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Full Discussion: Load Average and Lwps
Operating Systems Solaris Load Average and Lwps Post 302415622 by jlliagre on Friday 23rd of April 2010 03:37:33 AM
Quote:
Originally Posted by snjksh
1) Can any one tell me why the load average is so high though the cpu utilization is 85%.
Because there are some short periods of time where the run queue is empty and all threads are waiting for something to happen while there are more other periods of time when plenty of threads want a CPU but none is available. To know if this is an issue, you should tell how many CPUs/Cores/Chip Threads are available on your machine.
Quote:
2) what is lwps and is it harmfull for the system
lwps are light weight processes a.k.a threads. The number of lwps isn't harmful at all.
 
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aio_proc_threads(5)						File Formats Manual					       aio_proc_threads(5)

NAME
aio_proc_threads - maximum number of process threads allowed in AIO pool VALUES
Failsafe Default Allowed values Recommended values DESCRIPTION
The implementation of POSIX AIO on HP-UX uses kernel threads to perform I/Os to filesystems that do not directly support true asynchronous I/O. (This distinction is transparent to the user.) The kernel threads are organized into worker-thread pools (called AIO thread pools) created on a per-process basis. Since a thread pool mechanism for I/Os introduces a variety of trade-offs concerning utilization of CPU time vs. I/O resources, four dynamic tunables are available to customize the behavior of this thread pool: aio_proc_threads(5), aio_proc_thread_pct(5), aio_req_per_thread(5), and aio_monitor_run_sec(5). Please see individual manpages for details on each of these tunables. The tunable specifies, on a per-process basis, the maximum number of process threads that can be used by the POSIX AIO system as kernel threads for issuing I/Os. This tunable interacts with in the following way: the maximum number of threads used for AIO will be the smaller of the two values defined by the two tunables, i.e.: This allows the number of AIO threads to vary dynamically with but to always be bound by an absolute limit of Who Is Expected to Change This Tunable? System administrators that run applications requiring heavy usage of POSIX AIO to filesystems. Restrictions on Changing This tunable is dynamic. Changes to to this tunable take effect immediately for new processes started after the change. They also impact existing processes, but the speed with which the changes propagate to running processes is determined by the tunable When Should the Value of This Tunable Be Raised? should be raised for applications that do not use very many threads for their own work, but desire high performance from the POSIX AIO sub- system. What Are the Side Effects of Raising the Value of This Tunable? Some applications that use POSIX AIO but also require a large number of threads may find that they are unable to create new threads. (This could happen if the POSIX AIO thread pool ends up using too many of a process' allowable threads.) In addition, using a larger number of kernel threads might lead to increased CPU utilization. When Should the Value of This Tunable Be Lowered? should be lowered when POSIX AIO performance is acceptable but applications using POSIX AIO are seeing errors when trying to create new threads for other work. What Are the Side Effects of Lowering the Value of This Tunable? By ultimately reducing the number of threads available to handle POSIX AIO requests, overall I/O throughput of the POSIX AIO subsystem could be reduced. What Other Tunables Should Be Changed at the Same Time as This One? interacts with this tunable by setting a limit on the number of AIO threads based on a percentage of the maximum number of allowable process threads. This allows the AIO thread pools to respond dynamically to changes in defines the desired relationship between the number of POSIX AIO kernel threads and the number of I/Os to be serviced. defines how often (in seconds) the AIO thread mechanism will monitor itself for adherence to the constraints defined by the tunables above. WARNINGS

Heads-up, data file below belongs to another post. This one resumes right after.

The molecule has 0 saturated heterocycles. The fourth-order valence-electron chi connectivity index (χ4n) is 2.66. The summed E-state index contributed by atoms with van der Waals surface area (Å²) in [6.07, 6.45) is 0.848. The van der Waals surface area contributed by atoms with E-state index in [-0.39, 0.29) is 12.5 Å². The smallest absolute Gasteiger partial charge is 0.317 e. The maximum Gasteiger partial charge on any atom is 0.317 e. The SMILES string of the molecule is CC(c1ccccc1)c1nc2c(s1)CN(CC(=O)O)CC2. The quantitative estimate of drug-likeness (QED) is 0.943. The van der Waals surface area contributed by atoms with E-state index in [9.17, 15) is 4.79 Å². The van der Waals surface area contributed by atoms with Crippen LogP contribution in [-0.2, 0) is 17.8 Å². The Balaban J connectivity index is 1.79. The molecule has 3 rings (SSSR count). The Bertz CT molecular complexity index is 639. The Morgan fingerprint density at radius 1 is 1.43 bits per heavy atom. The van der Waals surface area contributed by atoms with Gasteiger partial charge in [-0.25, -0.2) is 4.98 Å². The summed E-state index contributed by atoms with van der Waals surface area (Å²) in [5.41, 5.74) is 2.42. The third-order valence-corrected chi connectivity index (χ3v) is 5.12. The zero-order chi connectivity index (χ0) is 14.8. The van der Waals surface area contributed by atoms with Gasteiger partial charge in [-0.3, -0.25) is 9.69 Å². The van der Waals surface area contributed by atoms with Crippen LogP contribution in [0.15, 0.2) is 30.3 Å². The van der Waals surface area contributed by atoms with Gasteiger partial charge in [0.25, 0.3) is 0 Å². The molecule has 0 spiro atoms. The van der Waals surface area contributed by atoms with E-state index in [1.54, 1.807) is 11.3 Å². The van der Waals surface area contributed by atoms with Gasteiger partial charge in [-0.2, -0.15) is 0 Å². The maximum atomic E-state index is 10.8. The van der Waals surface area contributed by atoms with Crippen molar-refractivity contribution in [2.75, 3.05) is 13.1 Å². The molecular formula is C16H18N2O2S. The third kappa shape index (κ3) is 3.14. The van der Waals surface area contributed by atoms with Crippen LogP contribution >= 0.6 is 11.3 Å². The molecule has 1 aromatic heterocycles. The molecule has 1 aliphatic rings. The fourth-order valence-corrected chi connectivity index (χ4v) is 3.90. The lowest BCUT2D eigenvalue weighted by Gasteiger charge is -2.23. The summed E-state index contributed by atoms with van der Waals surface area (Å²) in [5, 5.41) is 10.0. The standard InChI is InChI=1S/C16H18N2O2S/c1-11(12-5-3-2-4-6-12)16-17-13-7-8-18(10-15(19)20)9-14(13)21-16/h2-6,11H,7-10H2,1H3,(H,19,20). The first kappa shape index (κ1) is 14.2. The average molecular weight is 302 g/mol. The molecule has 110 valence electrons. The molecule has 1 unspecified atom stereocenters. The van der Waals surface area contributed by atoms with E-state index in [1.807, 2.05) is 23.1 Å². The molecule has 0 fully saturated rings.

All HP-UX kernel tunable parameters are release specific. This parameter may be removed or have its meaning changed in future releases of HP-UX. Installation of optional kernel software, from HP or other vendors, may cause changes to tunable parameter values. After installation, some tunable parameters may no longer be at the default or recommended values. For information about the effects of installation on tun- able values, consult the documentation for the kernel software being installed. For information about optional kernel software that was factory installed on your system, see at AUTHOR
was developed by HP. SEE ALSO
kctune(1M), sam(1M), gettune(2), settune(2), aio_proc_thread_pct(5), aio_req_per_thread(5), aio_monitor_run_sec(5). Tunable Kernel Parameters aio_proc_threads(5)

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